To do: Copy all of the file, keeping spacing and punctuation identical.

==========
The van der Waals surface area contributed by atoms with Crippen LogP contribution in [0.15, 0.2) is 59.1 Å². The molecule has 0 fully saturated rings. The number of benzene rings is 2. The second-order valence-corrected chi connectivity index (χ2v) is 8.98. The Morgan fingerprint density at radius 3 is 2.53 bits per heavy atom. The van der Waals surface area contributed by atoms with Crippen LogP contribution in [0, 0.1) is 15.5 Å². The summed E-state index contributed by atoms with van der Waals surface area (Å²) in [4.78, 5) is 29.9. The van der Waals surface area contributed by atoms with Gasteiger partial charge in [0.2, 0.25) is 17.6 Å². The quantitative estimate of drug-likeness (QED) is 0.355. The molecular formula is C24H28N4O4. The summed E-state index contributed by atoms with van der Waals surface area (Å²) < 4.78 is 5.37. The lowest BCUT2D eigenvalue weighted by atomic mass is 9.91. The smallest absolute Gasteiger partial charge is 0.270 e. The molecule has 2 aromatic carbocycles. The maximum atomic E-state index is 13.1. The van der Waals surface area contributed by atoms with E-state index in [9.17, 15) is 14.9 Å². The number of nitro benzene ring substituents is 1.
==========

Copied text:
The van der Waals surface area contributed by atoms with Crippen LogP contribution in [0.15, 0.2) is 59.1 Å². The molecule has 0 fully saturated rings. The number of benzene rings is 2. The second-order valence-corrected chi connectivity index (χ2v) is 8.98. The Morgan fingerprint density at radius 3 is 2.53 bits per heavy atom. The van der Waals surface area contributed by atoms with Crippen LogP contribution in [0, 0.1) is 15.5 Å². The summed E-state index contributed by atoms with van der Waals surface area (Å²) in [4.78, 5) is 29.9. The van der Waals surface area contributed by atoms with Gasteiger partial charge in [0.2, 0.25) is 17.6 Å². The quantitative estimate of drug-likeness (QED) is 0.355. The molecular formula is C24H28N4O4. The summed E-state index contributed by atoms with van der Waals surface area (Å²) < 4.78 is 5.37. The lowest BCUT2D eigenvalue weighted by atomic mass is 9.91. The smallest absolute Gasteiger partial charge is 0.270 e. The molecule has 2 aromatic carbocycles. The maximum atomic E-state index is 13.1. The van der Waals surface area contributed by atoms with E-state index in [9.17, 15) is 14.9 Å². The number of nitro benzene ring substituents is 1.